The most common physical symptoms of the disease include a lack of coordination when performing voluntary movements (ataxia); stiff or tight muscles, and exaggerated reflexes (spasticity); walking with one foot dragging, on the toes, with a crouched or scissored gait; and muscle tone that’s either too stiff or too floppy. Common neurological symptoms include seizures, hearing loss, impaired vision, bladder and bowel control issues, pain, and abnormal sensations.

Cerebral palsy is not hereditary or progressive, meaning it doesn’t get worse over time. It generally occurs when there’s damage to the developing brain, specifically in the part that controls muscle movement, during pregnancy, birth, or shortly after birth. For the small number of children who develop the disease within their first years, the cause is usually neurological damage from brain infections, such as bacterial meningitis or viral encephalitis. Head injuries, falls, and child abuse may also contribute.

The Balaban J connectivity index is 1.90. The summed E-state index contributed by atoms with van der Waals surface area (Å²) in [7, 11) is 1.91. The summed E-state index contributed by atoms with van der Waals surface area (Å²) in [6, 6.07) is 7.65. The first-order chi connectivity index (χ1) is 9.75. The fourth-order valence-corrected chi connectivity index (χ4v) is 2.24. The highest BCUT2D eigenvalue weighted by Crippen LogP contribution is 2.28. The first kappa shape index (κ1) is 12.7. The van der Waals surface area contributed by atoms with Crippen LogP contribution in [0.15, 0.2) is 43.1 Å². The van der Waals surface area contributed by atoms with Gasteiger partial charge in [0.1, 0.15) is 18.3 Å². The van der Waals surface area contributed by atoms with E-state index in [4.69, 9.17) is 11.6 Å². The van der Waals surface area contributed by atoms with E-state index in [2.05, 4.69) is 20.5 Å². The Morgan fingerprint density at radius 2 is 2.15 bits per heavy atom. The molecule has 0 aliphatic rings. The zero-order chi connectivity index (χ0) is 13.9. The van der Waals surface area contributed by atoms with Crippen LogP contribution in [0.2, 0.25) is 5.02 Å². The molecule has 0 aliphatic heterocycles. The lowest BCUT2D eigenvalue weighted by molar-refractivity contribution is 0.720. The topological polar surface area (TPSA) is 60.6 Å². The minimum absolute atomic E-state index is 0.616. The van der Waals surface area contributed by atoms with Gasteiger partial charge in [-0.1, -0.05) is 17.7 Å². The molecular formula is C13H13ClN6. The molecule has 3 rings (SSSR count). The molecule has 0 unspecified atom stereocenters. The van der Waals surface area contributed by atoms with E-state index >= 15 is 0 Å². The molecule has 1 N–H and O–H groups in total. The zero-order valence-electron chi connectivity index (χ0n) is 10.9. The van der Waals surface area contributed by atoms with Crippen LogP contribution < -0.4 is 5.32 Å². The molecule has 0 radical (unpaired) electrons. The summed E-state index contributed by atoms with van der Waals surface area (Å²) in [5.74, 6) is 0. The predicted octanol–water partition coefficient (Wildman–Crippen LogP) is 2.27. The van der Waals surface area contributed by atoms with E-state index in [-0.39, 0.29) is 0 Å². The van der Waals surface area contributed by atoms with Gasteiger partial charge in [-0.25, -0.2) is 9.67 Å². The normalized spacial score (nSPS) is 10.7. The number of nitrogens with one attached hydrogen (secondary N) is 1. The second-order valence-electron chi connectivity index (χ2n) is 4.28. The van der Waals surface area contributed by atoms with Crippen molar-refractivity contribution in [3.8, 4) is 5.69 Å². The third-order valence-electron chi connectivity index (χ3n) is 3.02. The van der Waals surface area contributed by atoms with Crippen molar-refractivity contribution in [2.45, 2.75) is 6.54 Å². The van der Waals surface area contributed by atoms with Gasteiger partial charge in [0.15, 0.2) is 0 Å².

You can read the full article on Medical Daily.

Does Estrogen Replacement Therapy Help with Incontinence?

Posted by on March 17, 2016 under BladderMatters | Be the First to Comment

Estrogen Replacement

Original post written by Dr. Anna Garrett for LiveConfidently.com

As women age, they experience a gradual loss of estrogen. The rate of loss increases as menopause approaches. Low estrogen levels are associated with a number of symptoms, one of which is urinary incontinence. This happens because estrogen helps maintain connective tissue and muscle tone in areas that have many estrogen receptors, such as the vagina, urethra, and bladder.